The whole idea that tossing Ahmadinejad out of office would make it easier to change US policy toward Iran is, in my opinion, very naive. Was Dr. Mossadegh a crazy demagogue? No, but he did lead the movement to nationalize Iran's oil industry. If Mousavi, as president, were to strongly state that he would refuse to consider any surrender of Iran's sovereign right to develop nuclear power for peaceful energy purposes, that he would continue to support the resistance organizations Hezbollah in Lebanon and Hamas in Gaza, that he would continue to try and increase Iran's political role in the Middle East and that he would defend state ownership of the oil and gas industries, would the Western media portray him as a reasonable man?
Further, there's the nature of Mousavi's election campaign. Obama called it a "robust" debate, which it certainly was, and a good refutation of the lie that Iran has no democracy. But it is also a political movement, one capable of drawing large crowds out into the streets, ready to engage in street battles with the president's supporters and now the police.
Is it possible that the US government, its military and its 16 intelligence agencies are piously standing on the sidelines of this developing conflict, respecting Iran's right to work out its internal differences on its own? Could we expect that approach from the same government that still maintains its own 30-year sanctions against Iran, is responsible for three sets of UN-imposed sanctions, annually spends $70 to 90 million to fund "dissident" organizations within Iran and, according to the respected investigative reporter Seymour Hersh, actually has US military personnel on the ground within Iran, supporting terrorist organizations like the Jundallah and trying to foment armed rebellions against the government?
The point has been made that US neocons were hoping for an Ahmadinejad victory, on the theory that he makes a convenient target for Iran-bashers. But the neocons are no longer in power in Washington. They got voted out of office and are back to writing position papers for right-wing think tanks. We now have a "pragmatic" administration, one that would like to first dialog with the countries it seeks to control.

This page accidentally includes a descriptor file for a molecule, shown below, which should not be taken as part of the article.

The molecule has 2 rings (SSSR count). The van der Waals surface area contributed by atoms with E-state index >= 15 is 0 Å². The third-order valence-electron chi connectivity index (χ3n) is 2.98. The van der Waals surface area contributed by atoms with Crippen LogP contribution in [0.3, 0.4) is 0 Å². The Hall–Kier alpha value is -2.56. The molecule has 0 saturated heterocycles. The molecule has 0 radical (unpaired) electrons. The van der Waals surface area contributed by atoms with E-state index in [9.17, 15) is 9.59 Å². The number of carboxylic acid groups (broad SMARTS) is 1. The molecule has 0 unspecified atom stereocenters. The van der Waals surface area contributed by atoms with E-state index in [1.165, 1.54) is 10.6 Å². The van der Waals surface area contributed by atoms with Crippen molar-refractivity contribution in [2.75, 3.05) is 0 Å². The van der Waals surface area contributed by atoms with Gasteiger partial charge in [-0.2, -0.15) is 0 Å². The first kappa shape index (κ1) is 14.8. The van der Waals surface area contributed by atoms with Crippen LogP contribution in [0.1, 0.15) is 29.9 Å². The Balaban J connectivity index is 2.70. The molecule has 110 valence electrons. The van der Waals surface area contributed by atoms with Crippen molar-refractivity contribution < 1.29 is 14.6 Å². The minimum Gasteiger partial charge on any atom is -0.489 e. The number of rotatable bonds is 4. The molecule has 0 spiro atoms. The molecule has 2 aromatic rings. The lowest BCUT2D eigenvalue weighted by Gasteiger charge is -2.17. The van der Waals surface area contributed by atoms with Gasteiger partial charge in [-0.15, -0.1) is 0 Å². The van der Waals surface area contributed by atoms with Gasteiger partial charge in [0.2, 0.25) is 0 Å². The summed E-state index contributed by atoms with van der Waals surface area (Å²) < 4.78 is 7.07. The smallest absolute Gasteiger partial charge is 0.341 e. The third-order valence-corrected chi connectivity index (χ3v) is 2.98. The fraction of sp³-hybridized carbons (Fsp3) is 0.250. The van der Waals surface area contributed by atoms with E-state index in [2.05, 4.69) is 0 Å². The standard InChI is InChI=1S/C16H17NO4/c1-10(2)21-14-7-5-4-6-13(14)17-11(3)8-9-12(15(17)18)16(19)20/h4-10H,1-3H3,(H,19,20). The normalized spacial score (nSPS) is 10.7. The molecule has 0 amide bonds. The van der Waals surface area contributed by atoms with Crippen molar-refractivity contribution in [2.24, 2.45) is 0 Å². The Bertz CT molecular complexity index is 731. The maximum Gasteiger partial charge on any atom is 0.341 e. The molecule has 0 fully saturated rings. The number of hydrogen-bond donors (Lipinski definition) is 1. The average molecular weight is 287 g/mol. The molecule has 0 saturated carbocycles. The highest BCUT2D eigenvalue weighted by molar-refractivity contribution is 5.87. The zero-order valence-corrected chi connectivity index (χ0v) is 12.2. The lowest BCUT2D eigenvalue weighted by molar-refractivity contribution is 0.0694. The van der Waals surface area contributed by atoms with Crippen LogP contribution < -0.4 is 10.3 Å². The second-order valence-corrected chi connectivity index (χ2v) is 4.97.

I think what is important to realize is that Washington wasn't just hoping for a "reform" candidate to win the election - it's been hoping for an anti-government movement that looks to the West for its political and economic inspiration. Mousavi backer and former President Akbar Hashemi Rafsanjani is a free-market advocate and businessman whom Forbes magazine includes in its list of the world's richest people. Does Rafsanjani identify with or seek to speak for the poor? Does Mousavi?
What kind of Iran are the Mousavi forces really hoping to create? And why is Washington - whose preference for "democracy" is trumped every time by its insatiable appetite for raw materials, cheap labor, new markets and endless profits - so sympathetic to the "reform" movements in Iran and in every other country whose people have nationalized its own resources?
Would Iran be better off with a president who, instead of qualifying everything he says about the Holocaust, just came out directly and said, "Look, there's no question that millions of Jewish people were murdered in a campaign of genocide, but how does that justify creating a Jewish state on land that is the ancestral home of the Palestinians?" That would certainly make the job of anti-war activists much easier - and if you look hard enough, you can find something close to those words in Ahmadinejad's statements.
But it wouldn't be enough. The US government and its complementary news media would just find another hook on which to hang their demonization of Iran and its government.
The days ahead promise to be challenging ones for all those who oppose war, sanctions and interference in the internal affairs of the Islamic Republic of Iran. As we pursue that work, it would be good not to get caught up in what is sure to be a tsunami of criticism of a government trying to resolve a crisis that in all likelihood is not entirely homegrown.